How does same-day shipping work?

Every Friday, we answer a common question about fulfillment, shipping, or business. This week’s question comes from a reply to one of our weekly emails. Today we will answer the following question: “how does same-day shipping work?”

How Same-Day Shipping Works When You Order from a Store

Let’s use the example as Amazon. We know that’s probably what you were thinking of anyway!

Amazon smartly uses their data to predict the demand of certain items in certain geographic areas. The math and science behind this can become really complex really quickly, but suffice it to say that their demand predictions are surprisingly accurate. That allows Amazon to store items you’re likely to buy in warehouse that are close to you.

Next, you’ll notice that same-day shipping is available only for a very limited number of items. Furthermore, you can’t have an item delivered the same day if you order at, say, 9 pm. In this sense, there are pretty strict rules that items have to meet before they are eligible for same-day shipping.

Another piece of the puzzle that enables Amazon and similar stores to offer same-day shipping is the fulfillment center. When managed properly, many shipping delays can be avoided by fulfillment centers that ship orders in a timely manner. (This is why we work so hard to ship orders from our own warehouse quickly – we know it’s a massive value-add for our customers.)

In summary, not only do the fulfillment centers run efficiently, but the item you ordered is in a warehouse close to you. That means the item doesn’t have to travel far when it’s out for delivery by a carrier like USPS, UPS, or DHL.

How Same-Day Shipping Works When You’re Shipping an Item

No matter who is shipping an order – be it an individual or a megacorporation like Amazon – a carrier performs the actual delivery. You might have noticed that all major carriers offer some form of same-day delivery, though their normal domestic shipping times are usually closer to 3-5 days.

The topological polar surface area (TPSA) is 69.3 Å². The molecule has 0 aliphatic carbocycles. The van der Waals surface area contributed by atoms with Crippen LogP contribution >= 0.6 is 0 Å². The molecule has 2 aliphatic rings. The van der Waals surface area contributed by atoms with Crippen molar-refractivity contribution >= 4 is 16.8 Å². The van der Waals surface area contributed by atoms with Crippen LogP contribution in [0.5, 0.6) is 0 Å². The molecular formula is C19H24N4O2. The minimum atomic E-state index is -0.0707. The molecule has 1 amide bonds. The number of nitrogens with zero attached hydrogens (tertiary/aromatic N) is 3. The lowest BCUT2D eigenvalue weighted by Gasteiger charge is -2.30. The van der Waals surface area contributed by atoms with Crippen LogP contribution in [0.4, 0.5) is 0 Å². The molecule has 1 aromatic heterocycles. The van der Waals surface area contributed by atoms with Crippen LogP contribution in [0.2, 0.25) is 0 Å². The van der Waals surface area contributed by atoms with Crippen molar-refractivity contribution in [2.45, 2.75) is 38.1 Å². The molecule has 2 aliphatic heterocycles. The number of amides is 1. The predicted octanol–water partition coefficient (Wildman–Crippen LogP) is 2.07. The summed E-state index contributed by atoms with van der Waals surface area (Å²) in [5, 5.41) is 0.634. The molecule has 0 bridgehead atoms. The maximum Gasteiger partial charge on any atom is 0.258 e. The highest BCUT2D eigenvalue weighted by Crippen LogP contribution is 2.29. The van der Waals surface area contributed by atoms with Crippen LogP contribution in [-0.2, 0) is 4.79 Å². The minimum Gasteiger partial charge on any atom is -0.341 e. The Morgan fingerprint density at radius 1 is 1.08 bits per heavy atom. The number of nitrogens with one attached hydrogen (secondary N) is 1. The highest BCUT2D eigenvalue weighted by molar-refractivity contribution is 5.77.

What gives? If it takes 3-5 days to deliver an item, why would paying extra enable same-day or next-day shipping?

This hearkens back to a post we wrote a while back. When packages are shipped, they do not go in a straight line. Instead, they bounce from transit hub to transit hub, moving in the most cost-effective way possible. However, if a package really needs to move quickly, a carrier can make sure that it is delivered using the straightest route possible. This costs extra for two reasons:

  1. The package is no longer sent via the cheapest route.
  2. The package, along with other same-day shipments, have to be separated from the bulk of other shipments.

Though all major carriers have routine processes for handling same-day shipments, they try to discourage overuse of the system. After all, they want the bulk of items to be shipped using the most cost-efficient routes with minimum extra labor.

The reasons for the extra charges are simple, but the rate difference is profound. For example, sending a 2 pound package across town would cost me $10 through FedEx normally, but a whopping $111 to send using same-day delivery.

Final Thoughts

Same-day shipping is practically a miracle of modern logistics. To make same-day shipping feasible, companies have to predict your desires and store items near you. Once you order the item, the warehouse has to prep it for delivery and hand it off to a postal carrier super quickly. The carrier must then calculate the quickest possible route to deliver the package to your doorstep in a matter of mere hours.

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